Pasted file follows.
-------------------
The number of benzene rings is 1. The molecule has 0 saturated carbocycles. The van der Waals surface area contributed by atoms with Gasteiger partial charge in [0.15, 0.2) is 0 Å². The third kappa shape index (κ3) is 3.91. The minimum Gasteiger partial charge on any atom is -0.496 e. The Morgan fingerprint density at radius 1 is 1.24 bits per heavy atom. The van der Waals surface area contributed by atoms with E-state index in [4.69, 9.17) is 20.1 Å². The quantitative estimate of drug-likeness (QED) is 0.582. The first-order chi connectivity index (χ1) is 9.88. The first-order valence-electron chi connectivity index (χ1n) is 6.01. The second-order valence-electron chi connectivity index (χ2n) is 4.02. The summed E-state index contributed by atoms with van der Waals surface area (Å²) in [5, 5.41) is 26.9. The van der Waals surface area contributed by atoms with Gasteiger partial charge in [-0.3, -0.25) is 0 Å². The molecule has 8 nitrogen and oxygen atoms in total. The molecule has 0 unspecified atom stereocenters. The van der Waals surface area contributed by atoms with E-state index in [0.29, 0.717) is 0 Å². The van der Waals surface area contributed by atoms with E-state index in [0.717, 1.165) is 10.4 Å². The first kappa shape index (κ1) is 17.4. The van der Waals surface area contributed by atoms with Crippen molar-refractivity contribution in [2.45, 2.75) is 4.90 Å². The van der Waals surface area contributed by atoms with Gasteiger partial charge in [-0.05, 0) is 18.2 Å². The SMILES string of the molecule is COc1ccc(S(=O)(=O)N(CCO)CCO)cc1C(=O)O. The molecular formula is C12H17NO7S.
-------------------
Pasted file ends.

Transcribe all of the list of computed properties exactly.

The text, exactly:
The number of benzene rings is 1. The molecule has 0 saturated carbocycles. The van der Waals surface area contributed by atoms with Gasteiger partial charge in [0.15, 0.2) is 0 Å². The third kappa shape index (κ3) is 3.91. The minimum Gasteiger partial charge on any atom is -0.496 e. The Morgan fingerprint density at radius 1 is 1.24 bits per heavy atom. The van der Waals surface area contributed by atoms with E-state index in [4.69, 9.17) is 20.1 Å². The quantitative estimate of drug-likeness (QED) is 0.582. The first-order chi connectivity index (χ1) is 9.88. The first-order valence-electron chi connectivity index (χ1n) is 6.01. The second-order valence-electron chi connectivity index (χ2n) is 4.02. The summed E-state index contributed by atoms with van der Waals surface area (Å²) in [5, 5.41) is 26.9. The van der Waals surface area contributed by atoms with Gasteiger partial charge in [-0.3, -0.25) is 0 Å². The molecule has 8 nitrogen and oxygen atoms in total. The molecule has 0 unspecified atom stereocenters. The van der Waals surface area contributed by atoms with E-state index in [0.29, 0.717) is 0 Å². The van der Waals surface area contributed by atoms with E-state index in [0.717, 1.165) is 10.4 Å². The first kappa shape index (κ1) is 17.4. The van der Waals surface area contributed by atoms with Crippen molar-refractivity contribution in [2.45, 2.75) is 4.90 Å². The van der Waals surface area contributed by atoms with Gasteiger partial charge in [-0.05, 0) is 18.2 Å². The SMILES string of the molecule is COc1ccc(S(=O)(=O)N(CCO)CCO)cc1C(=O)O. The molecular formula is C12H17NO7S.